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Have you spotted this pest on your bay trees?

5 Minute Read
Dr Ian Bedford tells us everything we need to know about the 'bug of the month' for June, the bay sucker psyllid.
From homemade meaty stews to vegetarian hot pots there’ll be one ingredient that’s quite essential for creating those unique, mouth watering flavours; an aromatic leaf from a bay tree.

Bay is thought to be the oldest cultivated tree and, originating from the Mediterranean region, it’s grown on every continent, where its evergreen leaves have become a key ingredient of traditional recipes throughout the world. 

Here in Britain, the bay leaf is one of our most used herbs, with many gardens having a tree in a border or a pot. As with all aromatic herbs, their distinctive fragrant oils are produced for the plant’s defence, with glandular structures to repel or deter herbivores that attempt to feed on their leaves.

However, a few species of invertebrates have adapted to feed on plants that produce aromatic oils, and these have a specific monophagous association with that one plant type. This is advantageous to the invertebrate, enabling it to infest its host plant with little or no competition from other herbivores. 

This is the case with an insect called the Bay Sucker psyllid, Trioza alacris, a sap-sucking hemipteran insect, that is only found existing on bay trees. 

What are Bay Sucker psyllids?

Adult bay sucker psyllids (or Jumping Plant Lice as they’re sometimes called), are 2mm in length and resemble greenish-brown, winged aphids.

During spring, they emerge from amongst the leaf litter below a bay tree where they have remained dormant throughout winter. Ascending the tree to the tender new growth areas, the psyllids push their stylets into the edges of young leaves and begin feeding on the sap. Whilst doing so, a chemical in their saliva causes the leaf edges to curl and blister, which creates a protected environment on the leaf for the psyllids to mate and lay their eggs within.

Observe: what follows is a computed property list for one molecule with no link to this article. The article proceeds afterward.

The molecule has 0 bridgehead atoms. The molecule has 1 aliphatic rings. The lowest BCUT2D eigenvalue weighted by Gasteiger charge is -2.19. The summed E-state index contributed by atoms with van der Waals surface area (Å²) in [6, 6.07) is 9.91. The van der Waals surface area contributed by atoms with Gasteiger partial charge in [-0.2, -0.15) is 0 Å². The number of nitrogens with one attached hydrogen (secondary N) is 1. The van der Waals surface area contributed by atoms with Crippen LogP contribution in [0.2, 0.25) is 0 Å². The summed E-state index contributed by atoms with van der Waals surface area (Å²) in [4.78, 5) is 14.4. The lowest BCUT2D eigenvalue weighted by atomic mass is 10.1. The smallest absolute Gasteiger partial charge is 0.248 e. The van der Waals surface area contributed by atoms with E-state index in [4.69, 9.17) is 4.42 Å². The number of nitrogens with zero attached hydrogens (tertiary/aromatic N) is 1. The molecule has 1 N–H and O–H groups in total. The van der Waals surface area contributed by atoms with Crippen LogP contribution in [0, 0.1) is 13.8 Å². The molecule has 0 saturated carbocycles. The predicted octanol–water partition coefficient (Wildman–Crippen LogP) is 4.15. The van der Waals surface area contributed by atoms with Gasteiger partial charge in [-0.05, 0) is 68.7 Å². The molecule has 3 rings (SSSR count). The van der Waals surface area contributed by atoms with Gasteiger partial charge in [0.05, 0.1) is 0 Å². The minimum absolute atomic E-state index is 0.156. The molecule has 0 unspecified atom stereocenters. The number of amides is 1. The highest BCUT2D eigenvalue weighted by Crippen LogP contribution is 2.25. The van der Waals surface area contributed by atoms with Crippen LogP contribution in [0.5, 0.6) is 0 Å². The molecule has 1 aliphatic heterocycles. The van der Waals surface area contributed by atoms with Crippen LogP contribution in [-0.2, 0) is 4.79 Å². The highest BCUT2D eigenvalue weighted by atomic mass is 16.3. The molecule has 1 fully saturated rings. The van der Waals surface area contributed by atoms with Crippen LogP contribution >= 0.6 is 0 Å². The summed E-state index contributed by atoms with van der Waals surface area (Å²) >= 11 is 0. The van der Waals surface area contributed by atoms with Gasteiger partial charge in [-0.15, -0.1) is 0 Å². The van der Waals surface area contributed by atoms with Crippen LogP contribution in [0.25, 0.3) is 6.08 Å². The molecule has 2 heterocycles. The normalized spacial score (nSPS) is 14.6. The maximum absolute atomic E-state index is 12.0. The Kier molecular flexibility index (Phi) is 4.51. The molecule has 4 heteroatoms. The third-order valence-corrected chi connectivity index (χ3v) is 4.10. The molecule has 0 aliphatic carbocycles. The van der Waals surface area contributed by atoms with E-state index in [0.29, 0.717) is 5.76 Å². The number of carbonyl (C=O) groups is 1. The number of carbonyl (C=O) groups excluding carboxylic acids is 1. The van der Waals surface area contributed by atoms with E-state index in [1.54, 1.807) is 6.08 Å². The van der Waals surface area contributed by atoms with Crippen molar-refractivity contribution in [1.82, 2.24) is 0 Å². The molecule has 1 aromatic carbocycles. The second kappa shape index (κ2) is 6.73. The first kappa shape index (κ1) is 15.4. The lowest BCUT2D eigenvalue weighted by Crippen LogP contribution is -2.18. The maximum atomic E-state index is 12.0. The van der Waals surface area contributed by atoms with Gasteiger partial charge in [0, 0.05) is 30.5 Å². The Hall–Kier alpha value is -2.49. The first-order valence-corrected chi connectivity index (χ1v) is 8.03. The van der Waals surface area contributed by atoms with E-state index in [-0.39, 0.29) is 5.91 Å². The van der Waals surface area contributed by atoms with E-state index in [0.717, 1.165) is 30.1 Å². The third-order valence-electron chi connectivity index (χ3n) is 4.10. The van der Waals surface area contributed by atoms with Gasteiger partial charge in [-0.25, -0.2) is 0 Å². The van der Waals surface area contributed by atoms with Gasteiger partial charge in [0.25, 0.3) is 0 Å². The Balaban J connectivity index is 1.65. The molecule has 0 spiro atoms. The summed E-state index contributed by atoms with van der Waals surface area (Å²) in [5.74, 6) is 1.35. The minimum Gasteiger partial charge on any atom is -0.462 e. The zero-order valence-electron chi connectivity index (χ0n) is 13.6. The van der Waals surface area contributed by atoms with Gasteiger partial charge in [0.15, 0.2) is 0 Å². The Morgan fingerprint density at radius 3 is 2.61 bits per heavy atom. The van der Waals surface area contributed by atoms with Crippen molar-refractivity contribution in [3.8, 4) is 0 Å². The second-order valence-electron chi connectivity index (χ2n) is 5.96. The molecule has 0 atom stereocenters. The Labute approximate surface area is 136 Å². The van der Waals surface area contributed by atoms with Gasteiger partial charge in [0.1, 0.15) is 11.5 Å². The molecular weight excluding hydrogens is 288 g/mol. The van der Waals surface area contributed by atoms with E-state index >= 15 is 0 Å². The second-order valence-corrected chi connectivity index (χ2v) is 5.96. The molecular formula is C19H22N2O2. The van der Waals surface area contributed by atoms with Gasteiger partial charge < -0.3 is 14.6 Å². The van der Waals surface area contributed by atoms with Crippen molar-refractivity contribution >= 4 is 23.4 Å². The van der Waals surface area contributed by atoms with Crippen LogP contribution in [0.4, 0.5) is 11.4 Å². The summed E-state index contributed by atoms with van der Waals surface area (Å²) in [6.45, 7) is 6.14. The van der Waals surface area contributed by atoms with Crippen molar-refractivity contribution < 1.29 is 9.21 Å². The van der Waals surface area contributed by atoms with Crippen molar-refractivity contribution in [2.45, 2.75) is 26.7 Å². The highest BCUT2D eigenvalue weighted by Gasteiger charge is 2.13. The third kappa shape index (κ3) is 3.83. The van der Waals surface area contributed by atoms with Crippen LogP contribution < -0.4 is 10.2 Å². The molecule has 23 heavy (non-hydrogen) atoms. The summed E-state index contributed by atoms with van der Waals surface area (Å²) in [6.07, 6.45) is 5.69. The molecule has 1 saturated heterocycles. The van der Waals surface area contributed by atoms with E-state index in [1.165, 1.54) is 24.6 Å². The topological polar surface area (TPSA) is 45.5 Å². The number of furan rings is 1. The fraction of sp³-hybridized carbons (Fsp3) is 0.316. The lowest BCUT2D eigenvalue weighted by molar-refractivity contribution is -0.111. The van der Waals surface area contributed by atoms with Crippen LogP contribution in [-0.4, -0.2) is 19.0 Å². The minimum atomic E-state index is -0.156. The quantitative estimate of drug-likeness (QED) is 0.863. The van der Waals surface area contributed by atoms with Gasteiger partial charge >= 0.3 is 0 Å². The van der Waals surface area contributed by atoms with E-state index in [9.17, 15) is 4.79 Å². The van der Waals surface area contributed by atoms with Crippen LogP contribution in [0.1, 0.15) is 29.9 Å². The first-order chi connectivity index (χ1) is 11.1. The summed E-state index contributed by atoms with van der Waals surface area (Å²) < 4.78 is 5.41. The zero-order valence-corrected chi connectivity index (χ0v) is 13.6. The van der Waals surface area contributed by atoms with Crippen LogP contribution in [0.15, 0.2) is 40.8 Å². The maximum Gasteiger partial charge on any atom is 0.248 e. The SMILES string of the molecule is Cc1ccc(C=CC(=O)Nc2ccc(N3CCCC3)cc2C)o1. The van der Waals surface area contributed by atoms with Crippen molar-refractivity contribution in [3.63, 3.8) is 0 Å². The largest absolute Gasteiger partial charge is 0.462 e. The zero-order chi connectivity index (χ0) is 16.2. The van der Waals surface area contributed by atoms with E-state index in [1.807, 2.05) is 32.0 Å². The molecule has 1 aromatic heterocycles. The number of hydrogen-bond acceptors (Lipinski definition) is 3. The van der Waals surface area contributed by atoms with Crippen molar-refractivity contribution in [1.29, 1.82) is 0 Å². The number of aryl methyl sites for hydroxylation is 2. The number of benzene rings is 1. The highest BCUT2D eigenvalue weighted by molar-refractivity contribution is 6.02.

Eggs that hatch into little nymphs continue to feed on the leaf sap and cause further deformity and yellowing of the leaves, secreting a fluffy white wax from their bodies that repel rainwater from the infested areas. Throughout the summer months, up to three generations of bay sucker psyllids can occur on an infested bay tree, before the adults descend to the ground to hibernate over winter amongst leaf litter and detritus.

How to control Bay Sucker psyllids

Although the leaf damage caused by bay sucker psyllids can be unsightly, it rarely harms the tree and even on heavily infested trees, many leaves can remain unaffected throughout the year. 

However, infestations can be managed if the trees are not too large, simply by picking off or pruning out as many of the affected deformed leaves as possible and disposing of them away from the tree. Thorough spraying of the whole tree at regular intervals with the non-toxic, soap-based product SB Plant Invigoratorwill then help prevent re-infestations. Finally, during autumn, rake out and remove leaf litter from under the tree where any adult Psyllids could be preparing to hibernate.

About Dr Ian Bedford

Ian has been fascinated by the bug world for as long as he can remember. From studying butterflies on the South Downs as a youngster, he went on to pursue a career in Research Entomology and ran the Entomology Dept at the John Innes Centre in Norwich up until his recent retirement.

'Bug of the month'

Visit our 'bug of the month' archive.
Every month Ian will share his knowledge on how to protect your plants and gardens from preventable pest invasions while providing valuable insights into the insects regularly found in our gardens.

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